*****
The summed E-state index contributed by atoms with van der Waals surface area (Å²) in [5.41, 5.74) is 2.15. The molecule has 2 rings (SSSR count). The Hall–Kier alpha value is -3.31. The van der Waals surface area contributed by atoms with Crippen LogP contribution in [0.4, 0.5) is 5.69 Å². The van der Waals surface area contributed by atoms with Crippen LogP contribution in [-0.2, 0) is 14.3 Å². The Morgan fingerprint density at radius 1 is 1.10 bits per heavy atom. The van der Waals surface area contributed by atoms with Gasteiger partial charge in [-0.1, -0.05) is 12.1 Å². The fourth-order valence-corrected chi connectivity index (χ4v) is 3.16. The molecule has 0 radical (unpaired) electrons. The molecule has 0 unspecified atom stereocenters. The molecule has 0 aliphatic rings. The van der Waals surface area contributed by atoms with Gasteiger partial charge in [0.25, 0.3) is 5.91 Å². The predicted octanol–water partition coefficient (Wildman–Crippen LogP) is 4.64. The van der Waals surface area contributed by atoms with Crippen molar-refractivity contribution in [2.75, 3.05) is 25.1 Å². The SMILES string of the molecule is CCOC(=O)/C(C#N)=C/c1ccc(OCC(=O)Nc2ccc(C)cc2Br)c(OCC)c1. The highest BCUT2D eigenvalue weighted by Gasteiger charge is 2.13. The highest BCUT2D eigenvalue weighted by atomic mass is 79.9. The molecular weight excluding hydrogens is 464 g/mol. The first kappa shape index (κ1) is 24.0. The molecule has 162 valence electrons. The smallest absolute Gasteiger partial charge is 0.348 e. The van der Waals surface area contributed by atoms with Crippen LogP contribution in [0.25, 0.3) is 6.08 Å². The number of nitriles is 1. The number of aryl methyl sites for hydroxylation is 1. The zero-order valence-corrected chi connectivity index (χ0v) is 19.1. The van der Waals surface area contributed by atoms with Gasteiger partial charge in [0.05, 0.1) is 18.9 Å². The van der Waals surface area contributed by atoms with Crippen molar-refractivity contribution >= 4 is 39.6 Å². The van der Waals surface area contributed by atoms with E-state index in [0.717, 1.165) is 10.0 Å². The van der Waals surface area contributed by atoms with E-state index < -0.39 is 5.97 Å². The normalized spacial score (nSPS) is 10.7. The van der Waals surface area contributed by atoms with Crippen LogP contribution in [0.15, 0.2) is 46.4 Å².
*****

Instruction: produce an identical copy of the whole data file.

The summed E-state index contributed by atoms with van der Waals surface area (Å²) in [5.41, 5.74) is 2.15. The molecule has 2 rings (SSSR count). The Hall–Kier alpha value is -3.31. The van der Waals surface area contributed by atoms with Crippen LogP contribution in [0.4, 0.5) is 5.69 Å². The van der Waals surface area contributed by atoms with Crippen LogP contribution in [-0.2, 0) is 14.3 Å². The Morgan fingerprint density at radius 1 is 1.10 bits per heavy atom. The van der Waals surface area contributed by atoms with Gasteiger partial charge in [-0.1, -0.05) is 12.1 Å². The fourth-order valence-corrected chi connectivity index (χ4v) is 3.16. The molecule has 0 radical (unpaired) electrons. The molecule has 0 unspecified atom stereocenters. The molecule has 0 aliphatic rings. The van der Waals surface area contributed by atoms with Gasteiger partial charge in [0.25, 0.3) is 5.91 Å². The predicted octanol–water partition coefficient (Wildman–Crippen LogP) is 4.64. The van der Waals surface area contributed by atoms with Crippen molar-refractivity contribution in [2.75, 3.05) is 25.1 Å². The SMILES string of the molecule is CCOC(=O)/C(C#N)=C/c1ccc(OCC(=O)Nc2ccc(C)cc2Br)c(OCC)c1. The highest BCUT2D eigenvalue weighted by Gasteiger charge is 2.13. The highest BCUT2D eigenvalue weighted by atomic mass is 79.9. The molecular weight excluding hydrogens is 464 g/mol. The first kappa shape index (κ1) is 24.0. The molecule has 162 valence electrons. The smallest absolute Gasteiger partial charge is 0.348 e. The van der Waals surface area contributed by atoms with Crippen LogP contribution in [0.25, 0.3) is 6.08 Å². The number of nitriles is 1. The number of aryl methyl sites for hydroxylation is 1. The zero-order valence-corrected chi connectivity index (χ0v) is 19.1. The van der Waals surface area contributed by atoms with Gasteiger partial charge in [0.05, 0.1) is 18.9 Å². The van der Waals surface area contributed by atoms with Crippen molar-refractivity contribution >= 4 is 39.6 Å². The van der Waals surface area contributed by atoms with E-state index in [0.717, 1.165) is 10.0 Å². The van der Waals surface area contributed by atoms with E-state index < -0.39 is 5.97 Å². The normalized spacial score (nSPS) is 10.7. The van der Waals surface area contributed by atoms with Crippen LogP contribution in [0.15, 0.2) is 46.4 Å².